The last time I was at the Bille Brown Studio some weeks back it was in an unholy mess – the lads and lasses from The Black Lung Theatre and Whaling Company had seen to that during the course of I Feel Awful. I wrote afterwards of feeling sorry for the stage management team who had to clean up after every performance. Last night I walked back into an altogether different space. Designer Robert Kemp has transformed the BB's minimalist black into the cosy living room of an upper middle class London home - the kind you see in movies where the whisky comes in cut glass tumblers and the soda splashes out of siphons. This is old-fashioned (if shabby) gentility on display. There is a huge back wall of bookshelves (complete with a secret entrance), a very well-stocked drinks cabinet. Rugs adorn the polished wood floor, and lamps of all kinds are on the shelves. There's a comfy club chair to lounge in and, to complete the picture, a couple of China dogs - those most-assuredly English mantelpiece adornments. Get the picture? It's all for No Man's Land, Harold Pinter's marvellous play about the decay of the British Empire - or is it? One is never quite sure with Pinter. However, I took my cue from the character Spooner (Peter Carroll) who leaps with delight as a metaphor escapes from the lips of Hirst (John Gaden) during the course of their extraordinary encounter in Hirst's living room. With Pinter, you take all the clues you can get. Metaphors aside, the odd couple have met up on Hampstead Heath, and Spooner, a snowy-haired, greasy-suited pixie of a con-man - clearly fallen on harder times - has inveigled his way into the staid Hirst's home for a drink and a chat. What happens after that is the substance of the play. The Pinter trademarks are all there in No Man's Land: characters confined to a single room, mysterious arrivals, and the sense of menace in the air - even the towering shelves look as though they could collapse inwards and bury the protagonists. And then there's the linguistic relish of dialogue which winds itself around Pinter's favourite themes - memory, power and sexuality. However, in this production, the Pinter-esque pauses, beats and often lugubrious silences which pepper his plays - seem hardly noticeable. Either they're not indicated in this particular script, or Michael Gow has decided to ignore them in the playing. Good decision. The direction sets a cracking pace - 95 minutes without an interval - and it produces a delightfully quick-witted interpretation of a play which is also composed of plenty of darkness and no small amount of sombre inflection if that's the way you want to go. What happens in this production is an emphasis of the light and the quick over the dark and the heavy, and it works wonderfully well. It is a refreshing contemporary take on a modern classic. Michael Gow has wanted to direct this play for a long time and he's cast it superbly. I can't think of a better pairing than these two fine actors in the central roles of Pinter's demanding play. They carve up the text and serve it with relish. Dangle a metaphor before Peter Carroll or a linguistic double-entendre before John Gaden and stand back. Their performances are nothing less than a combined master class in comic timing, stage craft, and the mastery of Pinter's periphrastic turns of phrase and juicy linguistic circumlocution - yes, it's like that at times, only really, really funny. These two nimble-footed veterans are joined by the two lurking lads about the place who appear to be butler-manservant and carer-keeper. The performance space wasn't the only thing transformed in this production. There is an almost-unrecognisable Andrew Buchanan as Briggs; he's boof-headed and buffed and, my God, those arms, that chest! His sidekick Foster, the dangerously-silky, Chav-like enigma is played by a manscaped, elegantly oily Steven Rooke. Messrs Buchanan and Rooke, two of Brisbane's best younger actors, are terrific matches for their elder colleagues; theirs are wonderfully original and sure characterisations. This is the first time No Man's Land has been performed professionally in Australia. Queensland Theatre Company's co-production with Sydney Theatre Company is a ripper of a show. Don't miss it. No Man's Land by Harold Pinter Bille Brown Studio, Brisbane 19 Sept-22 Oct Drama Theatre, Sydney Opera House 1 Nov-7 Dec (Check STC website for session times and details) Director: Michael Gow; Designer: Robert Kemp; Lighting Designer: Nick Schlieper; Sound Designer: Tony Brumpton
Images by Al Caeiro Do you long for subversive comedy and theatre with a capital T? Regret the loss of sensation from our stages? Do you love the freakery of the side-show? If you are not troubled by the sight of pustular eruptions and blood-letting - indeed, if you find that kind of stuff hilarious - then, ladies and gentlemen, step right this way. Edward Gant's Amazing Feats of Loneliness by Anthony Neilson for La Boite and Sydney Theatre Company could be just the transgressive tonic needed for jaded theatre palates. If you are a tad squeamish, never did understand all the fuss over Monty Python or, if you like a nice neat slab of realism all wrapped up at night's end, then stay away; this one is not for you. If, however, you throw caution to the wind and your curiosity eventually leads you to a seat ringside, be warned. You are going to be whirled away by theatre in full outrageous, imaginative flight in the equivalent of a wild fairground ride. There is no stopping and no retreat once the carnivale capers begin and you are invited via the seductive tones of the mysterious, caped and moustachioed Edward Gant (Paul Bishop) to witness his tales of wonder. Our host and master of the small troupe introduces his Players: Madame Poulet (Emily Tomlins) 'Little' Nicky Ludd (Lindsay Farris) and Sgt Jack Dearlove (Bryan Probets). This lineup of Victorian era fringe-dwellers are to be our tale-tellers for the evening. By the way, buy a programme; their backstories are worth the price alone. The stories the Players enact are the stuff of melodrama: fantastic, grotesque confections like the tale-tellers themselves - but they are marvellously, awe-fully funny too. There are also hints of ripping yarns, nursery tales and Kipling but I'm not going to spoil a minute of the fun ahead of you by spilling the pearls on this neo-Victorian romp. Trust me though - Tennyson it isn't. The play reminded me of a couple of books I had as a child. They were full of oddities and cruelty and I'm not exactly sure how I ended up with them - some aunt or uncle with a dark sense of humour, perhaps. Coles Funny Picture Books contained morality tales and creepy poetry where naughty children are whipped (for heaven's sake) by machines, and family pets die to save the kids - and, and they were ILLUSTRATED! You just never forget some things! These weird and wonderful books were the stuff of the high Victorian age, and had emerged from the fevered brain of Edward William Cole who set up and ran a huge Book Arcade in marvellous Melbourne in the 1880s. Edward Gant's Amazing Feats of Loneliness has the same kind of very English (and perverse) 19th century sensibility - laced with dirty bits. Despite all the excesses and the cruelty, at the heart of this fable is romance - a lovely pearl just waiting to be set free. You'll understand when you see the show. The production, which is directed by Sarah Goodes in her debut for both companies, is spectacular in the real sense of the word. Costume designs by Romance Was Born are just plain dazzling and the best we've seen in town for a long time. However (picky time here) I wish the crew had been a bit more motley and moth-eaten, given they're a travelling troupe of whimsy tale-peddlers. They look like something from the glitzy Venice Carnivale rather than a down at heel bunch somewhere in Victorian England. Renée Mulder's clever set design - a fantastic contraption with a nod to steam-punk - and the lighting design by Damien Cooper mesh beautifully together. It looks terrific. The four-member acting ensemble are uniformly excellent. I've always felt Emily Tomlins had an inner clown just waiting to be let out. This play gives her free rein to play across the comic range from gentle, tragic heroine through outrageous freak to a toy bear abandoned in the nursery. She's a joy to watch. Bryan Proberts is made for this kind of crazy, physical comedy; he doesn't miss a beat here, bringing a sureness of touch and an aura of melancholy that reminded me of the great Buster Keaton. Who knew he could also play the trumpet? Newcomer (to Brisbane, anyway) Lindsay Farris has a gift of a role as Ludd - the former boy-actor turned radical. He gets to play some wildly funny characters with gusto. And it is Paul Bishop's ringmaster figure who prowls the performance space spinning these yarns of lost love and loneliness together. His top-hatted, cloaked Gant is a gentle, sad, pot-bellied magician in stripes and, it turns out, the biggest romantic of all. They're all in top form. The cast of characters inhabited by Messrs Probets and Farris and Ms Tomlins is vast. I won't spoil the delight you will undoubtedly have on introduction, but I will just say that my favourite (probably Neilson's scariest creation for actors anyway) is the Phantom of the Dry. Once met, never forgotten. Edward Gant's Amazing Feats of Loneliness plays its Brisbane Season at The Roundhouse until 12 June. Details on sessions and booking from the company website.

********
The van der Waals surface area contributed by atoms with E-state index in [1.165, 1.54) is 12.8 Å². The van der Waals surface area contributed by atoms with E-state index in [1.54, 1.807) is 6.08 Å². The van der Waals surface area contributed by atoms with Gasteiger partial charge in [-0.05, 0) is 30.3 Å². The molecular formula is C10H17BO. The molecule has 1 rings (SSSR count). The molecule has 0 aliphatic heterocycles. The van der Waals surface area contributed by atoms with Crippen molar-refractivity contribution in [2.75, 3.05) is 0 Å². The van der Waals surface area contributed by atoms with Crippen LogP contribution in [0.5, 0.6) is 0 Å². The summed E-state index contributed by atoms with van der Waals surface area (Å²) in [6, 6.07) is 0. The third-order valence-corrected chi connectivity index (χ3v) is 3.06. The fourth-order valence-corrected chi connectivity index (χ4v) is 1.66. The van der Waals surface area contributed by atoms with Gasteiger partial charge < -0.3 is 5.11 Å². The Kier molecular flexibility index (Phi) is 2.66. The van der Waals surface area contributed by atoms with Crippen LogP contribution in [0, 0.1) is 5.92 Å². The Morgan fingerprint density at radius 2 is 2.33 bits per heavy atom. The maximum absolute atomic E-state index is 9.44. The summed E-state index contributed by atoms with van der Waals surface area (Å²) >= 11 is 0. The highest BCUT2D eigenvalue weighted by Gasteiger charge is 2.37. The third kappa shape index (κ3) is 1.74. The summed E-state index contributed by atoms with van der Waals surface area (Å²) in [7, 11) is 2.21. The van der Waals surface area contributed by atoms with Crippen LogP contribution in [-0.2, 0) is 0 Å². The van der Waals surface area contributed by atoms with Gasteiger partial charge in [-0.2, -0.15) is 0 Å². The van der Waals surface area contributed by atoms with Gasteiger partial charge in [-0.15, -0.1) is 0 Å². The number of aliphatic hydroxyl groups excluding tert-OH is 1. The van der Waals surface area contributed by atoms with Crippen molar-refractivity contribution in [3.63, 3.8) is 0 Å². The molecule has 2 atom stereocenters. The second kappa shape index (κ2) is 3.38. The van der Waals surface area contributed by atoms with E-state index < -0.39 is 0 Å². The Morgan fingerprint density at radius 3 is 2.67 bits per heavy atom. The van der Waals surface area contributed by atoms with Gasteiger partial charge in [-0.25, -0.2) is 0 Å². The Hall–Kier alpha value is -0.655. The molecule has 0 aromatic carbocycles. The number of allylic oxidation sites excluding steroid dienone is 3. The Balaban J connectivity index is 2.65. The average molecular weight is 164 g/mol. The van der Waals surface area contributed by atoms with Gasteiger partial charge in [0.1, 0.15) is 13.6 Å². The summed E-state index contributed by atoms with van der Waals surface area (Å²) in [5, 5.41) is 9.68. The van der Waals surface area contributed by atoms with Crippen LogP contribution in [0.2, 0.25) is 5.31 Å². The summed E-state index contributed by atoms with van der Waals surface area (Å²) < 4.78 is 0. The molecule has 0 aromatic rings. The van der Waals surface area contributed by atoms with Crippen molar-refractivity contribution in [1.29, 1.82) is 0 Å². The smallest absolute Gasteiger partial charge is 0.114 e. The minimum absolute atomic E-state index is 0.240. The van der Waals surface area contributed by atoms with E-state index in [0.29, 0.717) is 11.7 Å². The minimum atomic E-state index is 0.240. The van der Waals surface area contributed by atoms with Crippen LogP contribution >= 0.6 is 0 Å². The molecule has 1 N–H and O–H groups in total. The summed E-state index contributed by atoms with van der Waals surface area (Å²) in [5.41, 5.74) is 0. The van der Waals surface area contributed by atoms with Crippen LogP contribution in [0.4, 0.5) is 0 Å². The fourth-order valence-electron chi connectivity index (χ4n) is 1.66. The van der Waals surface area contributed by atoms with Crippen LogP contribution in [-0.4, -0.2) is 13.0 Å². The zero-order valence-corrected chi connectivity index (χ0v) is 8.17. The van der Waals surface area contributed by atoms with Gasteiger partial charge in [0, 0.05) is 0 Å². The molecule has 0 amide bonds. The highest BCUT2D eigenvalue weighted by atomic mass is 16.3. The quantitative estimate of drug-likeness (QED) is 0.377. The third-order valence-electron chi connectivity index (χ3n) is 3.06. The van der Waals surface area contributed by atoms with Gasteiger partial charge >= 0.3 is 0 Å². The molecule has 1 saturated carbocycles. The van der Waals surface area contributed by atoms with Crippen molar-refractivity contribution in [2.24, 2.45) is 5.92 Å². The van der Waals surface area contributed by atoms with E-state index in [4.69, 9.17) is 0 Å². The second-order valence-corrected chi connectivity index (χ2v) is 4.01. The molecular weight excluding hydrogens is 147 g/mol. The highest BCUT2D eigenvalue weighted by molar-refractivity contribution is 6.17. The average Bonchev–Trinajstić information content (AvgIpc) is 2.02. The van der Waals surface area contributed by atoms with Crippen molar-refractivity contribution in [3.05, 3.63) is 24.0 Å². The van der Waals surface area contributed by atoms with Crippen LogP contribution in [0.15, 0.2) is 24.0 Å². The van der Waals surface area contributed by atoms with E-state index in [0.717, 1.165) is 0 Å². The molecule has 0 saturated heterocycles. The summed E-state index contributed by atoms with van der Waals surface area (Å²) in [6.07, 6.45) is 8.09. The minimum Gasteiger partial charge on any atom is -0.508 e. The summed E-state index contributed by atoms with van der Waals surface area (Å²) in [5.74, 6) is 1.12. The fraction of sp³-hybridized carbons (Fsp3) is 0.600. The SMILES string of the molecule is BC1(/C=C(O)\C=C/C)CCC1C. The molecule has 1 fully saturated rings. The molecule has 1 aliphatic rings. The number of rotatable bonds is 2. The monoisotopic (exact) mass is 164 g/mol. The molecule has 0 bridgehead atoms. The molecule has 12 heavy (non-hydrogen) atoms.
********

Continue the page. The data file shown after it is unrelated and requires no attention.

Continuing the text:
Theatre's been my life and passion for as long as I can recall. Even as a child I remember getting the **tingles** in my fingers as the house lights went to half, and the overture swelled or the curtains parted. The curtains may have gone from most theatres, but not much else has changed ... you can add sweaty palms, and sometimes churning stomach to the list above when I became a professional. I've had quite a few tingles this past year as audience and professional ... tingle junkie me. Time to jot them down. Continue reading Gone but not forgotten: my best of 2007 theatre